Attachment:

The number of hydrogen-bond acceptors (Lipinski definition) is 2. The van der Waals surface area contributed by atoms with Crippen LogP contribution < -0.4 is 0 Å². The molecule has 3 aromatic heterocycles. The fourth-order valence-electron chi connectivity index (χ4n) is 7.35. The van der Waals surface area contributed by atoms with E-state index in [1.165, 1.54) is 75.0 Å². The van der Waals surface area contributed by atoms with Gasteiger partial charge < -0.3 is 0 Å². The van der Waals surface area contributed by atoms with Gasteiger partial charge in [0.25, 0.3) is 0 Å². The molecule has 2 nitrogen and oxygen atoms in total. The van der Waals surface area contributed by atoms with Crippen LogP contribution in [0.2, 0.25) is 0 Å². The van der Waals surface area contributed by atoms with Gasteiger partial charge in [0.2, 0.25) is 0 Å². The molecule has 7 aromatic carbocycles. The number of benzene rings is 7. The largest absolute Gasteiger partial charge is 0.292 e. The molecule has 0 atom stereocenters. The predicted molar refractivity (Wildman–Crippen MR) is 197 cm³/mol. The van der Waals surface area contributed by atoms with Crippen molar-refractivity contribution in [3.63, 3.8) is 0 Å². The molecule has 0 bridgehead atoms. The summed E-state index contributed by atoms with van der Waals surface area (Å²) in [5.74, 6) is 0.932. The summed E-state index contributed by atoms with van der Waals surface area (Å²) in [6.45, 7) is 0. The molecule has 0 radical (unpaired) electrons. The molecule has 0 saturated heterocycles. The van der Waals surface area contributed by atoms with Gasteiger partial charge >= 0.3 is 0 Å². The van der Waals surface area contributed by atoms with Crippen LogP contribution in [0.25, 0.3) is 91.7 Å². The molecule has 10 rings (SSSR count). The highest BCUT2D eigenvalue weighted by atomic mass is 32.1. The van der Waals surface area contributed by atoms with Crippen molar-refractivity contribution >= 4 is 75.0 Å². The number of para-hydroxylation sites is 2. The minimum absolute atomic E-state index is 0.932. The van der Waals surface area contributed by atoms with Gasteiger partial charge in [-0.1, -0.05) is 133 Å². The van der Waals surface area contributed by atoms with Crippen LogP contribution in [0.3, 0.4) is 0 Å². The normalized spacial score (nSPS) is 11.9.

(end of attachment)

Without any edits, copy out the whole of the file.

The number of hydrogen-bond acceptors (Lipinski definition) is 2. The van der Waals surface area contributed by atoms with Crippen LogP contribution < -0.4 is 0 Å². The molecule has 3 aromatic heterocycles. The fourth-order valence-electron chi connectivity index (χ4n) is 7.35. The van der Waals surface area contributed by atoms with E-state index in [1.165, 1.54) is 75.0 Å². The van der Waals surface area contributed by atoms with Gasteiger partial charge < -0.3 is 0 Å². The van der Waals surface area contributed by atoms with Gasteiger partial charge in [0.25, 0.3) is 0 Å². The molecule has 2 nitrogen and oxygen atoms in total. The van der Waals surface area contributed by atoms with Crippen LogP contribution in [0.2, 0.25) is 0 Å². The van der Waals surface area contributed by atoms with Gasteiger partial charge in [0.2, 0.25) is 0 Å². The molecule has 7 aromatic carbocycles. The number of benzene rings is 7. The largest absolute Gasteiger partial charge is 0.292 e. The molecule has 0 atom stereocenters. The predicted molar refractivity (Wildman–Crippen MR) is 197 cm³/mol. The van der Waals surface area contributed by atoms with Crippen molar-refractivity contribution in [3.63, 3.8) is 0 Å². The molecule has 0 bridgehead atoms. The summed E-state index contributed by atoms with van der Waals surface area (Å²) in [5.74, 6) is 0.932. The summed E-state index contributed by atoms with van der Waals surface area (Å²) in [6.45, 7) is 0. The molecule has 0 radical (unpaired) electrons. The molecule has 0 saturated heterocycles. The van der Waals surface area contributed by atoms with Gasteiger partial charge >= 0.3 is 0 Å². The van der Waals surface area contributed by atoms with Crippen LogP contribution in [0.25, 0.3) is 91.7 Å². The molecule has 10 rings (SSSR count). The highest BCUT2D eigenvalue weighted by atomic mass is 32.1. The van der Waals surface area contributed by atoms with Crippen molar-refractivity contribution >= 4 is 75.0 Å². The number of para-hydroxylation sites is 2. The minimum absolute atomic E-state index is 0.932. The van der Waals surface area contributed by atoms with Gasteiger partial charge in [-0.1, -0.05) is 133 Å². The van der Waals surface area contributed by atoms with Crippen LogP contribution in [0.3, 0.4) is 0 Å². The normalized spacial score (nSPS) is 11.9.